Injuries are the great equalizer in fantasy baseball.

Predicting them is difficult, though not impossible. Will Carroll from Baseball Prospectus is a foremost expert on injuries and does a fair job each year of identifying players who have higher or lower risk (and designating them with flags – red, yellow, green etc.) and there are other databases created by the sabermetric community that are very useful when trying to predict whether a player will break down over the course of the year or not.

When it comes to young pitchers, injuries and performance, the general rule over the past few years has been to watch out for the Year After Effect. Better known as the Verducci Effect, named after Sports Illustrated baseball writer Tom Verducci , the rule is defined “as any 25-and-under pitcher who increased his innings log by more than 30 in a year in which he pitched in the big leagues” by Verducci in his Feb. 16 article on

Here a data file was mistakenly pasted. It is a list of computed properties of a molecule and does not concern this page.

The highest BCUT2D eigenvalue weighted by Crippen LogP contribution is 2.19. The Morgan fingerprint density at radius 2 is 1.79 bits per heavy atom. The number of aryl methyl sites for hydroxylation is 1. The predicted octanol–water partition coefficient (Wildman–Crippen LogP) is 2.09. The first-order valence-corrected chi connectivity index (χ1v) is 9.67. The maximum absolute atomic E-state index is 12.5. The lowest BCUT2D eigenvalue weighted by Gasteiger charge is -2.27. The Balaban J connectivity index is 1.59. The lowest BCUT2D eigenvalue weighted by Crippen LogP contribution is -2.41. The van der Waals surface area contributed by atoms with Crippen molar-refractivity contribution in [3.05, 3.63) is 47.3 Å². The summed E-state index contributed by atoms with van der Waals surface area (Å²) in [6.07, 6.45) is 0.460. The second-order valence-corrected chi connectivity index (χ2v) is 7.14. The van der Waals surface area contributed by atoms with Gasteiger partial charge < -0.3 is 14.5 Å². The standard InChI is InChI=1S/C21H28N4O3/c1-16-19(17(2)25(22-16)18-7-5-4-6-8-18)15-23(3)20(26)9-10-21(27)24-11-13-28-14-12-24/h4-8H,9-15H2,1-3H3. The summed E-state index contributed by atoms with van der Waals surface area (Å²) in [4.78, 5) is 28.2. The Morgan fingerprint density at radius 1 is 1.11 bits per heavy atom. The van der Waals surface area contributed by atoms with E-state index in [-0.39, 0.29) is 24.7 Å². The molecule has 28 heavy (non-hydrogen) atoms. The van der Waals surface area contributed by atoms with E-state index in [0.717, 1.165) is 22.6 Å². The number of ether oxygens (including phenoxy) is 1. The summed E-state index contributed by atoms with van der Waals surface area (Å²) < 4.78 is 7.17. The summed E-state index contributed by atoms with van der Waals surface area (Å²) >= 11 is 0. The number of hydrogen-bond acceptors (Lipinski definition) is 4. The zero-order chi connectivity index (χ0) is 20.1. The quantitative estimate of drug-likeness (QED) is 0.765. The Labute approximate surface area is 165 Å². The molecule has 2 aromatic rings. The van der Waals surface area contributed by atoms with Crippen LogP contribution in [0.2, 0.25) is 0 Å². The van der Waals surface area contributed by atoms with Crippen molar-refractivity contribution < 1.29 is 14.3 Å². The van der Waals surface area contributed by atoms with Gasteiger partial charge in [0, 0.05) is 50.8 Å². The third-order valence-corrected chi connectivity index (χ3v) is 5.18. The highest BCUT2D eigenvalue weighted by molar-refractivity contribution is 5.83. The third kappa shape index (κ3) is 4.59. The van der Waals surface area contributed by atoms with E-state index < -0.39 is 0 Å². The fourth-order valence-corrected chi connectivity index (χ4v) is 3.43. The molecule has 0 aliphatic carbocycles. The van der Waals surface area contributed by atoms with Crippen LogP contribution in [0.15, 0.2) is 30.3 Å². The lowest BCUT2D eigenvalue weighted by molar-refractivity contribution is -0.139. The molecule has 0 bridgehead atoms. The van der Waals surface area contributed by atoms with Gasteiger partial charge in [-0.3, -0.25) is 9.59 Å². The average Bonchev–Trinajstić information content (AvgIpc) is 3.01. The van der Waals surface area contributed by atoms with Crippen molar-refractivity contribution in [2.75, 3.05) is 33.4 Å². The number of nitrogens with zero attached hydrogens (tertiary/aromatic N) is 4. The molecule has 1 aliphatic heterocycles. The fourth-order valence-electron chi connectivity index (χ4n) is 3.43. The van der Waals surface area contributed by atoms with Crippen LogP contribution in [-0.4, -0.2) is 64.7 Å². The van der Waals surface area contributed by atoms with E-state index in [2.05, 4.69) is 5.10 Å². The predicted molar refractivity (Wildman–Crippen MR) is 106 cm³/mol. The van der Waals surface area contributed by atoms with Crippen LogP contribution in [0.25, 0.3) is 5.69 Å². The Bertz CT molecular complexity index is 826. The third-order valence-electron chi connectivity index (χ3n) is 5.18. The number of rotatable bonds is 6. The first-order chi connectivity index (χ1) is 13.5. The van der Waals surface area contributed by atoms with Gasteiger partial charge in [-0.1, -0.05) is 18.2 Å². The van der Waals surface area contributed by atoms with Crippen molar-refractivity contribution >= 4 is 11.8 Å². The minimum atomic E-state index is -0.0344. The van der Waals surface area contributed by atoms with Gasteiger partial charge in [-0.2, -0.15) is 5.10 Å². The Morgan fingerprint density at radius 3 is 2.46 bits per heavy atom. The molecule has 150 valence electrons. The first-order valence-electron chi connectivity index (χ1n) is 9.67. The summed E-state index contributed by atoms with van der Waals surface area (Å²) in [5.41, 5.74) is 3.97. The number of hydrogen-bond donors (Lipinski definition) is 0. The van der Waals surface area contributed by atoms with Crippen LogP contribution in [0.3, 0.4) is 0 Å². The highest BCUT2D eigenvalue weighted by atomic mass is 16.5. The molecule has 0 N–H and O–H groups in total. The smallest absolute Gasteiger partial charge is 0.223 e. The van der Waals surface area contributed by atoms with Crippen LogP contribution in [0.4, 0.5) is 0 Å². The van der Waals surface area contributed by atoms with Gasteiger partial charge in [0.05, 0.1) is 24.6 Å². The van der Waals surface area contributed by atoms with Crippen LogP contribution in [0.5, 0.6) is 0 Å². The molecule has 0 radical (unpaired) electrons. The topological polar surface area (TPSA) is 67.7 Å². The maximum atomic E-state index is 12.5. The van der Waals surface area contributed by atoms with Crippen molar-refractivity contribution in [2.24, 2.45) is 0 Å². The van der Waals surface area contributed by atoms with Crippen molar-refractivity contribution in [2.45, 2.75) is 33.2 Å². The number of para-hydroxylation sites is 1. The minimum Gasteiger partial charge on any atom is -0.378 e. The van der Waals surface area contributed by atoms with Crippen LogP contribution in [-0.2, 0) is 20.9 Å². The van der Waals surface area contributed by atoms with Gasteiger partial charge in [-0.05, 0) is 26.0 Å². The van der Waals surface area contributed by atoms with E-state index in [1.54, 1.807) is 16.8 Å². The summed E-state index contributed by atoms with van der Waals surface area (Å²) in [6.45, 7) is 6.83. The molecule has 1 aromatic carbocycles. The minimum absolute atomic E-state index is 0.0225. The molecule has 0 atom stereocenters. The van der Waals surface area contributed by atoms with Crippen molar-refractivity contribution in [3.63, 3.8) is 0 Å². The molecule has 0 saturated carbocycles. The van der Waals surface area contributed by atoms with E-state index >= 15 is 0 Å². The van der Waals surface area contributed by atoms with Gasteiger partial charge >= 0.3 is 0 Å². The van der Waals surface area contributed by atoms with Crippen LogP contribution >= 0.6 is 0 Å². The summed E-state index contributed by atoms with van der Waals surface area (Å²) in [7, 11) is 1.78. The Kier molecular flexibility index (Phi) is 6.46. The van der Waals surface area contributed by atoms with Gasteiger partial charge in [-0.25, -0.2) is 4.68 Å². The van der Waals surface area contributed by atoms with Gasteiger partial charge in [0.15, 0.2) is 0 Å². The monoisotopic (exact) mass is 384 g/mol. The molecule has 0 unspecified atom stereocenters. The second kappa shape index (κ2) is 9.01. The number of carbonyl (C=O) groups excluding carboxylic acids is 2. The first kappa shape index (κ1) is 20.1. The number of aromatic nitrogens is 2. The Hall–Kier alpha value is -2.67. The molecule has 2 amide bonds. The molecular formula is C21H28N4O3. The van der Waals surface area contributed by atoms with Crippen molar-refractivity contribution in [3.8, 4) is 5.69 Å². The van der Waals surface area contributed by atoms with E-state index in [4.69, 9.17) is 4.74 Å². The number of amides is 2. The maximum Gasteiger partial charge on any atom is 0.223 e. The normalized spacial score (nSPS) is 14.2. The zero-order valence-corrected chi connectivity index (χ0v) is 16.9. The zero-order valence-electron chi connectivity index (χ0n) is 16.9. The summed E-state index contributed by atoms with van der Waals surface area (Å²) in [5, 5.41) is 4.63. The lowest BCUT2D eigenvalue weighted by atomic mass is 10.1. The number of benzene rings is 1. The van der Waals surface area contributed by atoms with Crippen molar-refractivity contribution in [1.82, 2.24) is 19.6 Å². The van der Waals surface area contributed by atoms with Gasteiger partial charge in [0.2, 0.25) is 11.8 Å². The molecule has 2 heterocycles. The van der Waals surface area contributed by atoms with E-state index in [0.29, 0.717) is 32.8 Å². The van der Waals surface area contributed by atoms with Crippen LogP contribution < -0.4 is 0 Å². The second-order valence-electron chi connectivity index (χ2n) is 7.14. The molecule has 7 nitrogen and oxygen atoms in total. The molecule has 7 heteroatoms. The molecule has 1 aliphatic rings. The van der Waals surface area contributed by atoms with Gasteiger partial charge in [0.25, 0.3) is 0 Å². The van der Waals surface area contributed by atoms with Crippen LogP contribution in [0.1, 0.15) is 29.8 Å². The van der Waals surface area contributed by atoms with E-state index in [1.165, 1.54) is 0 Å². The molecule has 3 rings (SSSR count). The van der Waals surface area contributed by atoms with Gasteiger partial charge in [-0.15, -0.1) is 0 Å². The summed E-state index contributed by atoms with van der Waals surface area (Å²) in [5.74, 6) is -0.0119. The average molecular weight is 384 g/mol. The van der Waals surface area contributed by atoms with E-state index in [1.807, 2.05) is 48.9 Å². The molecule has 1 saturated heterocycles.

The idea is that pitchers under 25 should be allowed to gradually develop at the major league level. If a pitcher goes 30 innings or more above his previous career high, he is at risk for the Verducci Effect.

The poster boy in recent memory for this has to be Cole Hamels. In leading the Phillies to the World Series title in 2008 he ended up pitching 253.1 innings between the regular season and playoffs. That was 63.1 innings more than he pitched combined in 2007 and it comes as no surprise that he struggled in 2009 with 193.2 regular season innings and another 19 in the postseason.

Hamels went 14-10 in ’08 with a 3.09 ERA, 142 ERA + and a league leading 1.082 WHIP. In 2009 he went 10-11 with a 4.32 ERA, 98 ERA + and 1.286 WHIP. Going by the ERA + numbers (where 100 is average), that is a 44 percent decrease in performance from year to year.

To be fair, there are pitchers who escape the Verducci Effect. Jon Lester pitched 237 innings in ’08 (with postseason) and, after some early struggles, was a dominant pitcher for the Red Sox in ’09 and has a lot of analysts picking him as a top Cy Young contender this year.

What to expect this year? I did some research and found a plethora of young pitchers who could be at risk for the Verducci Effect this year. Some of the names on my list match Verducci’s own (he has made predictions on 10 pitchers at and a couple of them are no-brainers.